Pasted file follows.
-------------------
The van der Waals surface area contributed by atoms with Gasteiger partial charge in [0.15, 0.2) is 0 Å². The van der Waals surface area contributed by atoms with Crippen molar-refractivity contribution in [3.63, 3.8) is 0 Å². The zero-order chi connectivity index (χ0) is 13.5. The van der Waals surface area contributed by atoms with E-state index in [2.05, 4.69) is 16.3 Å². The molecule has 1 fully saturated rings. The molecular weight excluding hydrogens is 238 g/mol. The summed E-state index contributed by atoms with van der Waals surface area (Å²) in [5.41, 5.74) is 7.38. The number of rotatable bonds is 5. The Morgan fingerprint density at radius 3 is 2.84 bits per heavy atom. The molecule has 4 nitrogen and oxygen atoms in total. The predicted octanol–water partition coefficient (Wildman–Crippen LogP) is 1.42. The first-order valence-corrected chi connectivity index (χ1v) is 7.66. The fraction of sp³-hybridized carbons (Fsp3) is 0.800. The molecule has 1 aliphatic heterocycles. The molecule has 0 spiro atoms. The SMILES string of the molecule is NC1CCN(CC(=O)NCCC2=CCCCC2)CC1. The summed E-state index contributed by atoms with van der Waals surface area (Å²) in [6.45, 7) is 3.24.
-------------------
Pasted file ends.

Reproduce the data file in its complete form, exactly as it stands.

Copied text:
The van der Waals surface area contributed by atoms with Gasteiger partial charge in [0.15, 0.2) is 0 Å². The van der Waals surface area contributed by atoms with Crippen molar-refractivity contribution in [3.63, 3.8) is 0 Å². The zero-order chi connectivity index (χ0) is 13.5. The van der Waals surface area contributed by atoms with E-state index in [2.05, 4.69) is 16.3 Å². The molecule has 1 fully saturated rings. The molecular weight excluding hydrogens is 238 g/mol. The summed E-state index contributed by atoms with van der Waals surface area (Å²) in [5.41, 5.74) is 7.38. The number of rotatable bonds is 5. The Morgan fingerprint density at radius 3 is 2.84 bits per heavy atom. The molecule has 4 nitrogen and oxygen atoms in total. The predicted octanol–water partition coefficient (Wildman–Crippen LogP) is 1.42. The first-order valence-corrected chi connectivity index (χ1v) is 7.66. The fraction of sp³-hybridized carbons (Fsp3) is 0.800. The molecule has 1 aliphatic heterocycles. The molecule has 0 spiro atoms. The SMILES string of the molecule is NC1CCN(CC(=O)NCCC2=CCCCC2)CC1. The summed E-state index contributed by atoms with van der Waals surface area (Å²) in [6.45, 7) is 3.24.